SUFFIELD, Conn. — A parole board panel that had earlier approved the release of a convicted cop killer without any input from the officer's family rescinded that decision Wednesday after an outcry from the victim's relatives, prosecutors and police officers.
The panel voted 3-0 to revoke the parole it granted in January to Gerald "Gary" Castonguay, who is serving 25 years to life in prison for fatally shooting Plainville Officer Robert Holcomb in 1977.
Several members of Holcomb's family called for reforms to the state's parole system, saying they weren't notified about the hearing in January when the three-member panel voted to release Castonguay, now 71, in July. After they found out about it, hundreds of people from across the country flooded the parole board with emails and letters calling for it to reverse the decision.
"This has been a very difficult and trying last few months," Mac Holcomb, the slain officer's son, said after the hearing. "It is my prayer that no family should have to go through such a situation."
Plainville Police Chief Matthew Catania added, "It was a travesty of justice. To retraumatize this family is unforgiveable."
Dozens of police officers from across Connecticut attended Wednesday's hearing. After it was over and as Holcomb's family was leaving, a bagpiper played "Amazing Grace" as officers stood at attention outside the prison entrance.
The same three members of the Board of Pardons and Paroles that voted 2-1 to grant Castonguay parole in January voted to rescind it without discussion after hearing from several of Holcomb's relatives.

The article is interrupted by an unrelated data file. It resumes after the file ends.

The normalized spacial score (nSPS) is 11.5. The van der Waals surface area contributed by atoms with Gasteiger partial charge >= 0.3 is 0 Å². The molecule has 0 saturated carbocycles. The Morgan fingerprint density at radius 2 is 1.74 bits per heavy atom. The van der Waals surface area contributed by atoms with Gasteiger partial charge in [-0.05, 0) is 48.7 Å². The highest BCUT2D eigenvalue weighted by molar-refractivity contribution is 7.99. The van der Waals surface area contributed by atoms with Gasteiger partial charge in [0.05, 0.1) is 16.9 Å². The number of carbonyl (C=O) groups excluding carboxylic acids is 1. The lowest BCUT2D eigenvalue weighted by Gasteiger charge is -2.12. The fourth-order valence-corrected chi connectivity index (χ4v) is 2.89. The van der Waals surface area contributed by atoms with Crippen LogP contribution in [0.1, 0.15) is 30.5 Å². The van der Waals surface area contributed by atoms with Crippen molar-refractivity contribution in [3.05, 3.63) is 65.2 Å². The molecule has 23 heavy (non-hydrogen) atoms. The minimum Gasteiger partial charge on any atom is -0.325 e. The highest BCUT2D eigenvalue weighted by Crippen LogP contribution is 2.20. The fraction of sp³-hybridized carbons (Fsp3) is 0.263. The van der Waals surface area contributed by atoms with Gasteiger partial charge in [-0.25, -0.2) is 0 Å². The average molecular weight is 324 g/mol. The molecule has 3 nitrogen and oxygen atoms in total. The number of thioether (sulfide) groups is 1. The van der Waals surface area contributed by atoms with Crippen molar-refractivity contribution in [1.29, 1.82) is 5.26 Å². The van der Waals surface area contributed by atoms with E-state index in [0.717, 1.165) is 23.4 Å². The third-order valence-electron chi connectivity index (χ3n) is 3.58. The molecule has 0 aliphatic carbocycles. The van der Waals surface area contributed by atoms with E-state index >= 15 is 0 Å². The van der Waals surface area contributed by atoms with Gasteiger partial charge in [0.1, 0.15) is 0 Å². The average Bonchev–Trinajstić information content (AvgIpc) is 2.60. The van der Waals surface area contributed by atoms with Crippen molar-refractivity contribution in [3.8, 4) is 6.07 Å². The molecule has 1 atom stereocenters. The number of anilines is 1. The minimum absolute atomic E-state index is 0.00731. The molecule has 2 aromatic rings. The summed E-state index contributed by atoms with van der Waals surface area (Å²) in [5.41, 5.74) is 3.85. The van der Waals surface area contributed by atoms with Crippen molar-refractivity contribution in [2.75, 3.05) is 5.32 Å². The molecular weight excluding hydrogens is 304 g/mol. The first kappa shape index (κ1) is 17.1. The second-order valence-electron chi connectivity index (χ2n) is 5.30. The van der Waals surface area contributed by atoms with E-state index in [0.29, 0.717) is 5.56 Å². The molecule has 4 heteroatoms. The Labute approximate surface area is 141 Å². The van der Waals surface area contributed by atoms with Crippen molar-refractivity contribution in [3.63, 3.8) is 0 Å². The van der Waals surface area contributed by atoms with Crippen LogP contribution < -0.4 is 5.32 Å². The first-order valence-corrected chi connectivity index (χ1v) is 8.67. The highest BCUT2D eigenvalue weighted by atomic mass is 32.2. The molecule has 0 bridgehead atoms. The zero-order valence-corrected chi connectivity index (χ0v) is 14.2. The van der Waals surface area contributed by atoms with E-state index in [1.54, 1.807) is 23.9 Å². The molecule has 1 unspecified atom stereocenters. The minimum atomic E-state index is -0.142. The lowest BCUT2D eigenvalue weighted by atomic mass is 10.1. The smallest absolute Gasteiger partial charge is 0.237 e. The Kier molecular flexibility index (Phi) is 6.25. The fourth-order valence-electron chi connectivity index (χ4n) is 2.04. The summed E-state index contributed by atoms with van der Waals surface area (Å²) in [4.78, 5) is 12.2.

The board members left the hearing room without commenting.
The next time the board will consider whether Castonguay should get another parole hearing will be in five years.
When Castonguay was asked if he had anything to say at the hearing, he said, "I guess not."
He wore a beige prison suit and white sneakers. He shook his head sideways a few times as Holcomb's relatives spoke about how Castonguay "executed" Holcomb.
"Castonguay should remain incarcerated for the remainder of his natural existence," Holcomb's widow, Nancy Holcomb Searles, wrote in a letter read to the board by a relative Wednesday. She was too distressed to attend, said Maria Weinberger, Holcomb's niece.
Authorities say Holcomb, 28, chased Castonguay after a house burglary. Castonguay's first shot knocked Holcomb to the ground and then Castonguay fired three more shots into the officer's chest at close range, police said. Castonguay said at the January hearing that he didn't intend to shoot the officer and was simply trying to get away.
"He murdered him in cold blood," Mac Holcomb, who was 3 when his father died, told the parole board. "Losing him shattered our lives."
Before Holcomb's slaying, the then-33-year-old Castonguay told people he wanted to kill cops and had fired gunshots into two Bristol officers' houses while they were home with their families, prosecutors said. No one was hurt.
He was acquitted of the first shooting into the officer's home, prosecutors said, and he was found to have shot into the second officer's home but declared legally insane and was sent to a state psychiatric hospital and was released after six months.
State officials said that before the January hearing, they tried to reach Holcomb's relatives but were not successful. The board also sent notice of the hearing to state courthouses and posted it online. Prosecutors and Plainville police also said they weren't informed of the hearing.
State Sen. Henri Martin, a Republican who represents Plainville and Bristol, said lawmakers will be looking into the parole board's actions.
"We must take steps to strengthen the system so that what happened to the Holcombs does not happen to other victims' families in the future," Martin said in a statement Wednesday.